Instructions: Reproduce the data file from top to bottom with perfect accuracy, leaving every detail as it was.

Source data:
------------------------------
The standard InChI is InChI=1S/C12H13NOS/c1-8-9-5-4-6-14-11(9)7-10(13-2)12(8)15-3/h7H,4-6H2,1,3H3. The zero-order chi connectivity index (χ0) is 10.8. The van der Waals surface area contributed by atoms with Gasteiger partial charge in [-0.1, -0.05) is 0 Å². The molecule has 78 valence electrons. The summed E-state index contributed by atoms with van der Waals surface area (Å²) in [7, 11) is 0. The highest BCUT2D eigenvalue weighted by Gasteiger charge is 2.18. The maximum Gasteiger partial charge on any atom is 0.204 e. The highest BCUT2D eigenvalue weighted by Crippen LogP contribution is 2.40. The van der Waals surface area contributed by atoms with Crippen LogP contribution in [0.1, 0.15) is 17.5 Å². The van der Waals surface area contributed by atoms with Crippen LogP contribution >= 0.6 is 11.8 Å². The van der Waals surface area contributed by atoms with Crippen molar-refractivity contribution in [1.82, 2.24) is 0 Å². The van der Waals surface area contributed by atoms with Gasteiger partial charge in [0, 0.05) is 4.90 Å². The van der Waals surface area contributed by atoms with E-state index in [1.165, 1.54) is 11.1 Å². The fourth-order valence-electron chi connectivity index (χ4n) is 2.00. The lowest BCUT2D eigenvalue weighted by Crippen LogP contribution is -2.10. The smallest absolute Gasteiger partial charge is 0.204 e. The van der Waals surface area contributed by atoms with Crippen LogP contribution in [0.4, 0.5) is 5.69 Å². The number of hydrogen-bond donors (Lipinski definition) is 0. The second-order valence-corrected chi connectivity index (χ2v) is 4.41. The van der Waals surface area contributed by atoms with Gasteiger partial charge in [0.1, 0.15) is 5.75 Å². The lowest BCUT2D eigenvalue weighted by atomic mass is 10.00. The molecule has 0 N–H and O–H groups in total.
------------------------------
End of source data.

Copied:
The standard InChI is InChI=1S/C12H13NOS/c1-8-9-5-4-6-14-11(9)7-10(13-2)12(8)15-3/h7H,4-6H2,1,3H3. The zero-order chi connectivity index (χ0) is 10.8. The van der Waals surface area contributed by atoms with Gasteiger partial charge in [-0.1, -0.05) is 0 Å². The molecule has 78 valence electrons. The summed E-state index contributed by atoms with van der Waals surface area (Å²) in [7, 11) is 0. The highest BCUT2D eigenvalue weighted by Gasteiger charge is 2.18. The maximum Gasteiger partial charge on any atom is 0.204 e. The highest BCUT2D eigenvalue weighted by Crippen LogP contribution is 2.40. The van der Waals surface area contributed by atoms with Crippen LogP contribution in [0.1, 0.15) is 17.5 Å². The van der Waals surface area contributed by atoms with Crippen LogP contribution >= 0.6 is 11.8 Å². The van der Waals surface area contributed by atoms with Crippen molar-refractivity contribution in [1.82, 2.24) is 0 Å². The van der Waals surface area contributed by atoms with Gasteiger partial charge in [0, 0.05) is 4.90 Å². The van der Waals surface area contributed by atoms with E-state index in [1.165, 1.54) is 11.1 Å². The fourth-order valence-electron chi connectivity index (χ4n) is 2.00. The lowest BCUT2D eigenvalue weighted by Crippen LogP contribution is -2.10. The smallest absolute Gasteiger partial charge is 0.204 e. The van der Waals surface area contributed by atoms with Crippen LogP contribution in [0.4, 0.5) is 5.69 Å². The number of hydrogen-bond donors (Lipinski definition) is 0. The second-order valence-corrected chi connectivity index (χ2v) is 4.41. The van der Waals surface area contributed by atoms with Gasteiger partial charge in [0.1, 0.15) is 5.75 Å². The lowest BCUT2D eigenvalue weighted by atomic mass is 10.00. The molecule has 0 N–H and O–H groups in total.